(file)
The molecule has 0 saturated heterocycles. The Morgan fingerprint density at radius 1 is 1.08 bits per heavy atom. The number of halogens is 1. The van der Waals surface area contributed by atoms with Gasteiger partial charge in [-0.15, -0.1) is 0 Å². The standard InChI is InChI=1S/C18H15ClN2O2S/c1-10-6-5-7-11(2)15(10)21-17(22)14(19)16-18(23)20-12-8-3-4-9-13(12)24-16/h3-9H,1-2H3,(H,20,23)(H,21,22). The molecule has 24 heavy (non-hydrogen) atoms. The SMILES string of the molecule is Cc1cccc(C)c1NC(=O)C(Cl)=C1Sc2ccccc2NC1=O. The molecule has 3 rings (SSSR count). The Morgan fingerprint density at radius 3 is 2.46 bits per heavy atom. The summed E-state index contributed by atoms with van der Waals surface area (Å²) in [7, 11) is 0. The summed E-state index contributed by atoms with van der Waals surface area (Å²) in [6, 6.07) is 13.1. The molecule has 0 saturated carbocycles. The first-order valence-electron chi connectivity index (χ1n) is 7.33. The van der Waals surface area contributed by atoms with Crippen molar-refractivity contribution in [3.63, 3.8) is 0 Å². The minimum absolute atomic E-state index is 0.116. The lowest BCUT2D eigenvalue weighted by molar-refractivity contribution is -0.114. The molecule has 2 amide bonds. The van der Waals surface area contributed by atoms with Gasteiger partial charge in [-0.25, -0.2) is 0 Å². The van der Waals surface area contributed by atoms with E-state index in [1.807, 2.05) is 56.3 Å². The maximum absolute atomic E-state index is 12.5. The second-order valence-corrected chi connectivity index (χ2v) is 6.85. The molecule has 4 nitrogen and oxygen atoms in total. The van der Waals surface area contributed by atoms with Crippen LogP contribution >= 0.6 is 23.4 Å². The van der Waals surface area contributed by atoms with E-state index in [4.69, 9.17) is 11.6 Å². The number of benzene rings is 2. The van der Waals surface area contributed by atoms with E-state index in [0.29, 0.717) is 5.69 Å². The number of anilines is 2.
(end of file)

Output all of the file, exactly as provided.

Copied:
The molecule has 0 saturated heterocycles. The Morgan fingerprint density at radius 1 is 1.08 bits per heavy atom. The number of halogens is 1. The van der Waals surface area contributed by atoms with Gasteiger partial charge in [-0.15, -0.1) is 0 Å². The standard InChI is InChI=1S/C18H15ClN2O2S/c1-10-6-5-7-11(2)15(10)21-17(22)14(19)16-18(23)20-12-8-3-4-9-13(12)24-16/h3-9H,1-2H3,(H,20,23)(H,21,22). The molecule has 24 heavy (non-hydrogen) atoms. The SMILES string of the molecule is Cc1cccc(C)c1NC(=O)C(Cl)=C1Sc2ccccc2NC1=O. The molecule has 3 rings (SSSR count). The Morgan fingerprint density at radius 3 is 2.46 bits per heavy atom. The summed E-state index contributed by atoms with van der Waals surface area (Å²) in [7, 11) is 0. The summed E-state index contributed by atoms with van der Waals surface area (Å²) in [6, 6.07) is 13.1. The molecule has 0 saturated carbocycles. The first-order valence-electron chi connectivity index (χ1n) is 7.33. The van der Waals surface area contributed by atoms with Crippen molar-refractivity contribution in [3.63, 3.8) is 0 Å². The minimum absolute atomic E-state index is 0.116. The lowest BCUT2D eigenvalue weighted by molar-refractivity contribution is -0.114. The molecule has 2 amide bonds. The van der Waals surface area contributed by atoms with Gasteiger partial charge in [-0.25, -0.2) is 0 Å². The van der Waals surface area contributed by atoms with E-state index in [1.807, 2.05) is 56.3 Å². The maximum absolute atomic E-state index is 12.5. The second-order valence-corrected chi connectivity index (χ2v) is 6.85. The molecule has 4 nitrogen and oxygen atoms in total. The van der Waals surface area contributed by atoms with Crippen LogP contribution >= 0.6 is 23.4 Å². The van der Waals surface area contributed by atoms with E-state index in [4.69, 9.17) is 11.6 Å². The number of benzene rings is 2. The van der Waals surface area contributed by atoms with E-state index in [0.29, 0.717) is 5.69 Å². The number of anilines is 2.